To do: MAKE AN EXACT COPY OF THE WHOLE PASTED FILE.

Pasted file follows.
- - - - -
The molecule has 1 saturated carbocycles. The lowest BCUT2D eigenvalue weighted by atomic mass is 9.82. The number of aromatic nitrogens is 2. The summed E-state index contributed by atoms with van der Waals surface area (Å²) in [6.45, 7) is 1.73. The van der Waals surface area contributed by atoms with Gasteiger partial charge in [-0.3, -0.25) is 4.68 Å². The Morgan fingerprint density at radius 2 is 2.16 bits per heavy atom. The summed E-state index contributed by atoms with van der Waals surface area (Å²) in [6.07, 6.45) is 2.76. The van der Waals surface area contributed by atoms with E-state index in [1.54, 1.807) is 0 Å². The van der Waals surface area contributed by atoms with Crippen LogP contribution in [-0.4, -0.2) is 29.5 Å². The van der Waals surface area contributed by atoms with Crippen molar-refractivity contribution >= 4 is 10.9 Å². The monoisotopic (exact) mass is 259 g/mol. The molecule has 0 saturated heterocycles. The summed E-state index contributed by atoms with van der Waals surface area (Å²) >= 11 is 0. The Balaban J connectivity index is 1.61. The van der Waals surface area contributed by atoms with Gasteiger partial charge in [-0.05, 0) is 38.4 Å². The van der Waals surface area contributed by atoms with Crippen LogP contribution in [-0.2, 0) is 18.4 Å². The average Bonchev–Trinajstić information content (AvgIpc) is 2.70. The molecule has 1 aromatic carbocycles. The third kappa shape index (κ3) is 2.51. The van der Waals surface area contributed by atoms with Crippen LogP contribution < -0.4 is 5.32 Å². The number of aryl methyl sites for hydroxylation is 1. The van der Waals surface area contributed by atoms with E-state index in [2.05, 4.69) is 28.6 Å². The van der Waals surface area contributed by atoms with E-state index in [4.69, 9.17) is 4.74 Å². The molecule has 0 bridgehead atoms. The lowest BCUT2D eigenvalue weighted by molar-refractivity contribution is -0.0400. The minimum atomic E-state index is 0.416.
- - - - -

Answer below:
The molecule has 1 saturated carbocycles. The lowest BCUT2D eigenvalue weighted by atomic mass is 9.82. The number of aromatic nitrogens is 2. The summed E-state index contributed by atoms with van der Waals surface area (Å²) in [6.45, 7) is 1.73. The van der Waals surface area contributed by atoms with Gasteiger partial charge in [-0.3, -0.25) is 4.68 Å². The Morgan fingerprint density at radius 2 is 2.16 bits per heavy atom. The summed E-state index contributed by atoms with van der Waals surface area (Å²) in [6.07, 6.45) is 2.76. The van der Waals surface area contributed by atoms with E-state index in [1.54, 1.807) is 0 Å². The van der Waals surface area contributed by atoms with Crippen LogP contribution in [-0.4, -0.2) is 29.5 Å². The van der Waals surface area contributed by atoms with Crippen molar-refractivity contribution >= 4 is 10.9 Å². The monoisotopic (exact) mass is 259 g/mol. The molecule has 0 saturated heterocycles. The summed E-state index contributed by atoms with van der Waals surface area (Å²) >= 11 is 0. The Balaban J connectivity index is 1.61. The van der Waals surface area contributed by atoms with Gasteiger partial charge in [-0.05, 0) is 38.4 Å². The van der Waals surface area contributed by atoms with Crippen LogP contribution in [-0.2, 0) is 18.4 Å². The average Bonchev–Trinajstić information content (AvgIpc) is 2.70. The molecule has 1 aromatic carbocycles. The third kappa shape index (κ3) is 2.51. The van der Waals surface area contributed by atoms with Crippen LogP contribution < -0.4 is 5.32 Å². The number of aryl methyl sites for hydroxylation is 1. The van der Waals surface area contributed by atoms with E-state index in [2.05, 4.69) is 28.6 Å². The van der Waals surface area contributed by atoms with E-state index in [4.69, 9.17) is 4.74 Å². The molecule has 0 bridgehead atoms. The lowest BCUT2D eigenvalue weighted by molar-refractivity contribution is -0.0400. The minimum atomic E-state index is 0.416.